Jonathan Schofield starts an occasional series on beautiful details on Manchester buildings
Oriel windows are a delight. They hang high on walls like exotic architectural flowers and always enhance buildings. Technically they are bay or bow windows that don’t reach the ground, nor do they sit in the roof like dormer windows. Traditionally they are braced (held up) by a bracket or a corbel.
Manchester’s got some wonderful examples as the images here illustrate
Functionally, oriel windows increase the light and air entering a building but they also increase the floor area. This is a canny way of gaining more room without expanding the footprint of the building which means the clever subverting of property taxes in certain jurisdictions.
The origin of the name is disputed. John Henry Parker’s excellent 1846 book, The Concise Glossary of Architectural Terms states the word comes from the Latin oratoriolum, or little place for prayer. He writes: "In medieval houses, it was not an uncommon practice to arrange the domestic oratory so that the sacrarium was the whole height of the building, while there was an upper floor looking into it for the lord and his guests to attend to the service." This upper part more especially received the name Oriole. Meanwhile, for the Oxford English Dictionary, the term oriel is derived from Anglo-Norman oriell and Late Latin oriolum, both meaning gallery or porch, perhaps from Classical Latin aulaeum which means curtain.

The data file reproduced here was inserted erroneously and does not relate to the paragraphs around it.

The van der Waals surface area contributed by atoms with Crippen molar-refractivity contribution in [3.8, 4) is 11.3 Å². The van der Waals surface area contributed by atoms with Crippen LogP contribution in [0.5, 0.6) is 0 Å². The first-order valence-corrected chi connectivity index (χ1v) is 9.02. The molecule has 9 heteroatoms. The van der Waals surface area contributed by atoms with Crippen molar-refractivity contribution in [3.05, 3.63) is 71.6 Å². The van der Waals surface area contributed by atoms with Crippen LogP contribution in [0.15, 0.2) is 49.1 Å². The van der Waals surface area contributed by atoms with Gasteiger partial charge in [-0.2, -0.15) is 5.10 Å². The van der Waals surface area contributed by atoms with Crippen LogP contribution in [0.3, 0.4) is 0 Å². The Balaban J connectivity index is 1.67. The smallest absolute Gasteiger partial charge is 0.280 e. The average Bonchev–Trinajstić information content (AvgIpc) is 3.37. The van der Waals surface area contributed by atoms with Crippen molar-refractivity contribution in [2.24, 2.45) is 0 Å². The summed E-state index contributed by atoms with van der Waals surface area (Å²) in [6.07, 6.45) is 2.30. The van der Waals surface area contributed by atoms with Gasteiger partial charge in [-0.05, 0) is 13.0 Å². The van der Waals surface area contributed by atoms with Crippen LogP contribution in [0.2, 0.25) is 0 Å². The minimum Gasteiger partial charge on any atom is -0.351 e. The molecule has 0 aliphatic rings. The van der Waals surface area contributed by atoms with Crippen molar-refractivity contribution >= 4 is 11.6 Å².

Manchester’s got some wonderful examples as the images here illustrate. I’ve been fairly loose with my interpretation of oriel but then I wanted to include some modern variants and the older magnificent turret oriels. I've also included a rubbish one as well.
The great age of oriel windows in Manchester was during the late nineteenth century and then up to WW1. Architects used prior styles as their inspiration, often in commercial or civic buildings and the city was rich. Thus oriel windows are usually flamboyant, a bit show-off, a bit look-at-me. Perhaps the most showy here though is not commercial but domestic and the oriel turret (see what I mean about being loose with the definition) at The Towers, Didsbury, a house designed by Thomas Worthington in 1872. This was known locally as the Calendar House since it apparently had 12 towers, 52 rooms and 365 windows.
My personal favourite oriel is in the main picture here. It's the oriel window on the jewel-like Law Library designed by Thomas Hartas in 1884-5. The other windows are named in the captions.
Don't miss out
Get the latest food & drink news and exclusive offers by email.